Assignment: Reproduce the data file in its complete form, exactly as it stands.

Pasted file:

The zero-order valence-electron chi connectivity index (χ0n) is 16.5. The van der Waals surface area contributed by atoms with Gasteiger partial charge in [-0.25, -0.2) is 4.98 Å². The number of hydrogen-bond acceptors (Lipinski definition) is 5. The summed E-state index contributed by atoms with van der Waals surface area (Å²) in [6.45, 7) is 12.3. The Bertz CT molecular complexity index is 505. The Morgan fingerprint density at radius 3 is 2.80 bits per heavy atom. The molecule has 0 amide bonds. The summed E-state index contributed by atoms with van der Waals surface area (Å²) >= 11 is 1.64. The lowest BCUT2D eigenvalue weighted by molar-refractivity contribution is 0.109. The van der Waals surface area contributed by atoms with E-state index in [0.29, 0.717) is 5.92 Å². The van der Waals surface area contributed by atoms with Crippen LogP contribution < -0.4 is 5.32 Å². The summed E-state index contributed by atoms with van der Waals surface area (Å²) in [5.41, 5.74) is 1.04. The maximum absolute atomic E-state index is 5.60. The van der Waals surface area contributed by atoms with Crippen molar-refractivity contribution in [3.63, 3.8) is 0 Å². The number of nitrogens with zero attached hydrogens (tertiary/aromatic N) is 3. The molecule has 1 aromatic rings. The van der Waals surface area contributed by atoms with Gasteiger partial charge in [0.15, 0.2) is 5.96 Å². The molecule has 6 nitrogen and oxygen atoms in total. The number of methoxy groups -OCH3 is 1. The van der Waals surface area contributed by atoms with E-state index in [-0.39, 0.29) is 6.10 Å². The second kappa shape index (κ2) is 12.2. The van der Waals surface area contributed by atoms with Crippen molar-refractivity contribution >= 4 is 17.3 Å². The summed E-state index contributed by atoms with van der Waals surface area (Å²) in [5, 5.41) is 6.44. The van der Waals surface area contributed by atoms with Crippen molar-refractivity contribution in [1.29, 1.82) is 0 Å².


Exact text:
The zero-order valence-electron chi connectivity index (χ0n) is 16.5. The van der Waals surface area contributed by atoms with Gasteiger partial charge in [-0.25, -0.2) is 4.98 Å². The number of hydrogen-bond acceptors (Lipinski definition) is 5. The summed E-state index contributed by atoms with van der Waals surface area (Å²) in [6.45, 7) is 12.3. The Bertz CT molecular complexity index is 505. The Morgan fingerprint density at radius 3 is 2.80 bits per heavy atom. The molecule has 0 amide bonds. The summed E-state index contributed by atoms with van der Waals surface area (Å²) >= 11 is 1.64. The lowest BCUT2D eigenvalue weighted by molar-refractivity contribution is 0.109. The van der Waals surface area contributed by atoms with E-state index in [0.29, 0.717) is 5.92 Å². The van der Waals surface area contributed by atoms with Crippen LogP contribution < -0.4 is 5.32 Å². The summed E-state index contributed by atoms with van der Waals surface area (Å²) in [5.41, 5.74) is 1.04. The maximum absolute atomic E-state index is 5.60. The van der Waals surface area contributed by atoms with Crippen molar-refractivity contribution in [3.63, 3.8) is 0 Å². The number of nitrogens with zero attached hydrogens (tertiary/aromatic N) is 3. The molecule has 1 aromatic rings. The van der Waals surface area contributed by atoms with Gasteiger partial charge in [0.15, 0.2) is 5.96 Å². The molecule has 6 nitrogen and oxygen atoms in total. The number of methoxy groups -OCH3 is 1. The van der Waals surface area contributed by atoms with E-state index in [-0.39, 0.29) is 6.10 Å². The second kappa shape index (κ2) is 12.2. The van der Waals surface area contributed by atoms with Crippen molar-refractivity contribution >= 4 is 17.3 Å². The summed E-state index contributed by atoms with van der Waals surface area (Å²) in [5, 5.41) is 6.44. The van der Waals surface area contributed by atoms with Crippen molar-refractivity contribution in [1.29, 1.82) is 0 Å².